Are you a senior who sometimes feels a deep sense of loneliness? Are you someone who worries about a senior who seems lonely?
Loneliness is nothing to be ashamed of. And if you educate yourself about loneliness, you can recognize and combat its effects before it becomes a major problem.
Loneliness in medical studies
Research shows that loneliness poses a true health risk for elderly people — one that can lead to higher blood pressure, greater stress, reduced immune defense (lowered production of white blood cells) and earlier death in some cases.
The study also revealed the startling fact that loneliness is a better predictor of early death than obesity. Those who felt lonely were more likely to die within six years than their nonlonely counterparts even when the study adjusted the results based on individuals’ ages, health problems and other factors.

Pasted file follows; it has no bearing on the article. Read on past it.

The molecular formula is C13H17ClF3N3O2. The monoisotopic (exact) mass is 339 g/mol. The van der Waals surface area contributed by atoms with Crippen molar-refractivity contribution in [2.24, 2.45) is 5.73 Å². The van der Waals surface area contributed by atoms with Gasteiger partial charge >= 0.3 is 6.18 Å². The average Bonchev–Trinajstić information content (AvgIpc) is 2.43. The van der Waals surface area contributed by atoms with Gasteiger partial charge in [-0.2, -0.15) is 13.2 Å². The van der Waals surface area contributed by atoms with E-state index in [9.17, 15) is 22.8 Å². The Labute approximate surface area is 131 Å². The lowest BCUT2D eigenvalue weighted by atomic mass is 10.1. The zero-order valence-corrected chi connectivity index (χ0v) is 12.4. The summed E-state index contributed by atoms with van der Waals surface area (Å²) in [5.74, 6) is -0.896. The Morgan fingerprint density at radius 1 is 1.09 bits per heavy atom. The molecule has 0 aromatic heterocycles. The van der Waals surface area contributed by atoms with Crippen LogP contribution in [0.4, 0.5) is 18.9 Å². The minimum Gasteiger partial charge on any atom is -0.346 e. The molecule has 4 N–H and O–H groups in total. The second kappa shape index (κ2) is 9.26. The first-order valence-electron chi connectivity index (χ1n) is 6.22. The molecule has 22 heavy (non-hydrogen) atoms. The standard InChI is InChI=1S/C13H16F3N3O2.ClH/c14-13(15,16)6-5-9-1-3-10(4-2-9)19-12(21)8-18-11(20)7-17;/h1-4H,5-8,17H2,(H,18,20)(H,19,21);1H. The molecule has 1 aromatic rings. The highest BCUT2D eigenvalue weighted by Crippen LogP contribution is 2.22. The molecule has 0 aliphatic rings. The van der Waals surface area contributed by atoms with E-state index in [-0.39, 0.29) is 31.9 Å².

Three steps to beat loneliness
Seek companionship. Many people look only to caregivers and family members for friendship, but local support groups, senior centers or faith-based organizations can be wonderful places to make new friends.
If you are a friend or caregiver to an elderly person, encourage them to lead an active social life and look for opportunities to help them connect with others.
Rediscover interests. After retirement, seniors may find they finally have time to take up hobbies that career or family responsibilities made difficult. Consider volunteering, caring for a pet, gardening, arts and crafts, reading, following sports or playing an instrument.
Having a hobby helps people of all ages stay motivated and keep an eye toward the future.
Be patient. The process can take time. A casual acquaintance can slowly become a close friend. A new hobby may take a little dedication. But loneliness is preventable. Taking steps to avoid loneliness helps your emotional and physical health.